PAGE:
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When the Wii was first unveiled, an early version of Wii-Music was on hand to demonstrate using the Wii-mote to conduct a whole orchestra. This simple concept was the starting shot in a paradigm shifting period for Nintendo. A couple of years later and Wii-Music proper is upon us, offer a fleshed out rendering of that initial prototype, and sticking to the 'anyone can play' moniker.
Rhythm action games combine the enjoyment that comes from creating music with the challenge of video game scoring. The player is usually tasked with dancing on a mat, tapping a touch screen, pressing a button, singing into a mic or strumming a fake guitar controller in time with the music.
Rythm action games are designed to enable people with minimal musical talent to enjoy playing along to their favourite songs. Wii Music takes this a step further by allowing those with limited rhythmical ability to also join in the music making fun. Here, you don't have to keep exact timings or hit particular notes. Instead you are encouraged to dive in and have fun, without focusing on performance or results. Less rhythm and more action.
As children of the 80's enjoyed playing their Bontempi organ's automatic play along feature that ensured the correct notes of a song were played regardless of the actual key pressed, Wii-Music similarly produces music from whatever button presses are thrown at it. And this really does mean that anyone of any age and ability can play together.
The down side is that this low barrier to entry results in often Jazz-tinged (politely speaking) or cacophonies of noise (perhaps more honestly) at which some players may shirk. Younger and novice players are not going to mind about this, but more experienced or possible more musical players may balk at Wii-Music's inability to deliver a pitch perfect tune.
Wii-Music creates group musical experiences that are akin to the music workshops found at after school and summer clubs. Playing the loose game structure means you can simply spend time with friends and family interacting both in the game and sat next to each other. Wii-Music provides an excuse (rather than a reason) to get together, and then is happy to take the back seat as you interact, making music together.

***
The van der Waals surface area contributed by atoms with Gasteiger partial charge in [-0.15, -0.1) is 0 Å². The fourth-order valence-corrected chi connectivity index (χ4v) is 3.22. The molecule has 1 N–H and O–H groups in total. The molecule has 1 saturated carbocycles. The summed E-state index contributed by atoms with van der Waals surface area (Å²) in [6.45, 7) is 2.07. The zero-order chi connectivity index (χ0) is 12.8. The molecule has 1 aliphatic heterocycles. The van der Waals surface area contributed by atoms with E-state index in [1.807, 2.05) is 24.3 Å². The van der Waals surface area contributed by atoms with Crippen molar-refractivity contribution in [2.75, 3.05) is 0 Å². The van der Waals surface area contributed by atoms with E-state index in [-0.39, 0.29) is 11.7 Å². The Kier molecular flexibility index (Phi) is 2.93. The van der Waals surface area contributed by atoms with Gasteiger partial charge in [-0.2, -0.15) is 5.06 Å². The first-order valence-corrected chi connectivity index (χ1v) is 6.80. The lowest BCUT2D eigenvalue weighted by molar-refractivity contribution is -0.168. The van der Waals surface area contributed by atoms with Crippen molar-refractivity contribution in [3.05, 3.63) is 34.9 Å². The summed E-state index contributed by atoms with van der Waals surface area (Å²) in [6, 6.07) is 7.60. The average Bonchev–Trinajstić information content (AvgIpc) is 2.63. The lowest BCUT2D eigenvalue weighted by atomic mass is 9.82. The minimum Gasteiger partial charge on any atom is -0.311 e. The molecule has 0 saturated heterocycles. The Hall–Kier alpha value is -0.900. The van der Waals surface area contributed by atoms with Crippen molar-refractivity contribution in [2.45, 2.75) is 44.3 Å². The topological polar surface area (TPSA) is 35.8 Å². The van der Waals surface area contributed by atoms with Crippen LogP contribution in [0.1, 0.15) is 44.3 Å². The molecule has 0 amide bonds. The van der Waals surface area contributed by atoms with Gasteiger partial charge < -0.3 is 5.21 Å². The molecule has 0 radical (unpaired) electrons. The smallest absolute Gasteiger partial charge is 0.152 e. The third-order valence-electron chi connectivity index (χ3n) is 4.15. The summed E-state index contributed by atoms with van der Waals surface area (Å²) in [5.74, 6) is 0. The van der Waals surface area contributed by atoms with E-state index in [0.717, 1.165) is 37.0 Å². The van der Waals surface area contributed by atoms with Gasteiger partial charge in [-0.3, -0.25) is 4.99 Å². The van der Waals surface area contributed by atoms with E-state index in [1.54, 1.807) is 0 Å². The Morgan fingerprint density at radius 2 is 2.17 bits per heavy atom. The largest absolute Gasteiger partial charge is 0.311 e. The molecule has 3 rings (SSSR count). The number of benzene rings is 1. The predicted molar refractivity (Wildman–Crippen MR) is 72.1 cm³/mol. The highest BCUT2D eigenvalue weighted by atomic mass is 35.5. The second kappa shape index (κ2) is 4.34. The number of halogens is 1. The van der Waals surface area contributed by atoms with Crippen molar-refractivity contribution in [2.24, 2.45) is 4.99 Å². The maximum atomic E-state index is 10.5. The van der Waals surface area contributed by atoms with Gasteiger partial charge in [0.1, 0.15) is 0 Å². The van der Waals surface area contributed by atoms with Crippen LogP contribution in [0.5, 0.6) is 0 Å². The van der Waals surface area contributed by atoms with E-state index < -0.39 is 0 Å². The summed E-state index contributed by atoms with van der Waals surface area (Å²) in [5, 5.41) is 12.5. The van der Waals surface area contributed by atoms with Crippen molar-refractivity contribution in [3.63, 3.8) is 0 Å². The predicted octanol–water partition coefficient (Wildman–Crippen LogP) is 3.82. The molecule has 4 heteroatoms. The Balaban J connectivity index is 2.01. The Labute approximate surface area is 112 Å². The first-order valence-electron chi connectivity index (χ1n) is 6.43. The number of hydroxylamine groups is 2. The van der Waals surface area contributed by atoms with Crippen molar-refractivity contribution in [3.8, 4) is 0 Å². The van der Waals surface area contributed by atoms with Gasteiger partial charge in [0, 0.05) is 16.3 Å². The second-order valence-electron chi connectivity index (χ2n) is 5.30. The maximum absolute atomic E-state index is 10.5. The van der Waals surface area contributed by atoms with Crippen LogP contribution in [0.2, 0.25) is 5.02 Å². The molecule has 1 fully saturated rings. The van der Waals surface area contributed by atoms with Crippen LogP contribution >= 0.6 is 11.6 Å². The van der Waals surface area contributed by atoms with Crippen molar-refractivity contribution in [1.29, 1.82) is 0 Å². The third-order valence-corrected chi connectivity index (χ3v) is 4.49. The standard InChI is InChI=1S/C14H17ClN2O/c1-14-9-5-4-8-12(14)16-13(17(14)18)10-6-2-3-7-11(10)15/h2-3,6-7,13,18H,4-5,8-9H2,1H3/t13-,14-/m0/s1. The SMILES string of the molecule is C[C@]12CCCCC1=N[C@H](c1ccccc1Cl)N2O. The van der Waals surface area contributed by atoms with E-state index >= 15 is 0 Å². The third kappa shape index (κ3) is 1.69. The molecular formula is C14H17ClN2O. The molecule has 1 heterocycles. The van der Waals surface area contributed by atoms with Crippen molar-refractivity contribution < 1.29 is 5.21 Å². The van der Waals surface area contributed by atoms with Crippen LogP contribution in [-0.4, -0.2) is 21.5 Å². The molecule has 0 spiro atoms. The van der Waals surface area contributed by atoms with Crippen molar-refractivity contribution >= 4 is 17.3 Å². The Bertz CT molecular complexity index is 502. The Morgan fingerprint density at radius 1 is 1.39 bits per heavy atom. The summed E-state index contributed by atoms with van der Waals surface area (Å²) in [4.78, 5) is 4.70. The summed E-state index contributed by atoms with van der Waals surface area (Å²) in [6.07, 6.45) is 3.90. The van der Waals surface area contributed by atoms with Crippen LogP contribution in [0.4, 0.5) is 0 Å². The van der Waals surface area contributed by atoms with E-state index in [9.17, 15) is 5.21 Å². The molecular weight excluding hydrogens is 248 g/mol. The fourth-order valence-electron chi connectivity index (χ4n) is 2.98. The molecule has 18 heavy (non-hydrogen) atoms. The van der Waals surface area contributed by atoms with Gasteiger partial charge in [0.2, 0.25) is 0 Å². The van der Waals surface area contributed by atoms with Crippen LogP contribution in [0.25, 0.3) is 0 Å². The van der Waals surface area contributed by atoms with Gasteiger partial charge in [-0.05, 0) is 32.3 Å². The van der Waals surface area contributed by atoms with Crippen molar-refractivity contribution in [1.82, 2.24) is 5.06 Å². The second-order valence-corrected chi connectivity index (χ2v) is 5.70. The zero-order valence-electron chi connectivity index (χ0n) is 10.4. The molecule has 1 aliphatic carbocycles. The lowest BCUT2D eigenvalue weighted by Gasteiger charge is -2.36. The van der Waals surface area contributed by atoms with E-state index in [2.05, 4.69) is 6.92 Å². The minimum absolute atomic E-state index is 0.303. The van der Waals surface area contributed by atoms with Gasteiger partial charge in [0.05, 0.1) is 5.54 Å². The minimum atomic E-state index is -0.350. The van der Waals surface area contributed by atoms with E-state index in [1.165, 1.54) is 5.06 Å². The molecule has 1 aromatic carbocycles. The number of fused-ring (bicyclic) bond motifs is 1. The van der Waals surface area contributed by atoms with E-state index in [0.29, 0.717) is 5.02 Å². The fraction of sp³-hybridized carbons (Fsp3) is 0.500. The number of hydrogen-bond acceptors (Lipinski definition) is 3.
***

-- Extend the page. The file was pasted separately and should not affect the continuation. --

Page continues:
The game's freeform structure means it really can be played in whatever free time you have available. When playing with younger or novice gamers it is worth taking a little longer to introduce and get to grips with each different instrument as they discover their favourites.
The combination of button presses and motion controls (including the use of the balance board for the bass-drum) means that each instrument has a reasonable degree of depth. Again Nintendo show their expertise at creating enjoyable mechanics and then placing them in a variety of engaging settings. Wii-Music also has a low cost barrier to entry as it re-uses existing peripherals.
By design Wii-Music suites most members of the family. The novelty though is the ability for the very young players to join in with the fun on a level pegging with their more experienced siblings, parents and grand parents.
Experienced rhythm action gamers may find the lack of clear goals and loose structure to be off putting. The game also limits the available music to that which comes with the initial pack. Other games often offer downloadable content to extend their life
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